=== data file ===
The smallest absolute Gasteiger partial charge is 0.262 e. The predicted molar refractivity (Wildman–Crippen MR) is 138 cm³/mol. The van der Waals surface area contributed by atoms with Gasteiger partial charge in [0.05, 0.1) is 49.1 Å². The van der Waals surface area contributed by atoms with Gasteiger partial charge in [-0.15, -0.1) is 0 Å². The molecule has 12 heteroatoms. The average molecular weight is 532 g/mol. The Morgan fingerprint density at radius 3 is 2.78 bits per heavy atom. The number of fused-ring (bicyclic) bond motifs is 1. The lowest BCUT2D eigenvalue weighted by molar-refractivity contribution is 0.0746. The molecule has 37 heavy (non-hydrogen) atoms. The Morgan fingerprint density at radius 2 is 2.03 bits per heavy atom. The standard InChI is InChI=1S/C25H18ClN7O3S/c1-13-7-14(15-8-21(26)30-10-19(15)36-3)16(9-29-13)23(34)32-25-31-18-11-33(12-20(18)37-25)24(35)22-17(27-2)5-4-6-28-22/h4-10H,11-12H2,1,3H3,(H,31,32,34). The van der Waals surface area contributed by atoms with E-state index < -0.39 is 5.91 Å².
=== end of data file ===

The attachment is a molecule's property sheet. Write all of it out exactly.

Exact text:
The smallest absolute Gasteiger partial charge is 0.262 e. The predicted molar refractivity (Wildman–Crippen MR) is 138 cm³/mol. The van der Waals surface area contributed by atoms with Gasteiger partial charge in [0.05, 0.1) is 49.1 Å². The van der Waals surface area contributed by atoms with Gasteiger partial charge in [-0.15, -0.1) is 0 Å². The molecule has 12 heteroatoms. The average molecular weight is 532 g/mol. The Morgan fingerprint density at radius 3 is 2.78 bits per heavy atom. The number of fused-ring (bicyclic) bond motifs is 1. The lowest BCUT2D eigenvalue weighted by molar-refractivity contribution is 0.0746. The molecule has 37 heavy (non-hydrogen) atoms. The Morgan fingerprint density at radius 2 is 2.03 bits per heavy atom. The standard InChI is InChI=1S/C25H18ClN7O3S/c1-13-7-14(15-8-21(26)30-10-19(15)36-3)16(9-29-13)23(34)32-25-31-18-11-33(12-20(18)37-25)24(35)22-17(27-2)5-4-6-28-22/h4-10H,11-12H2,1,3H3,(H,31,32,34). The van der Waals surface area contributed by atoms with E-state index < -0.39 is 5.91 Å².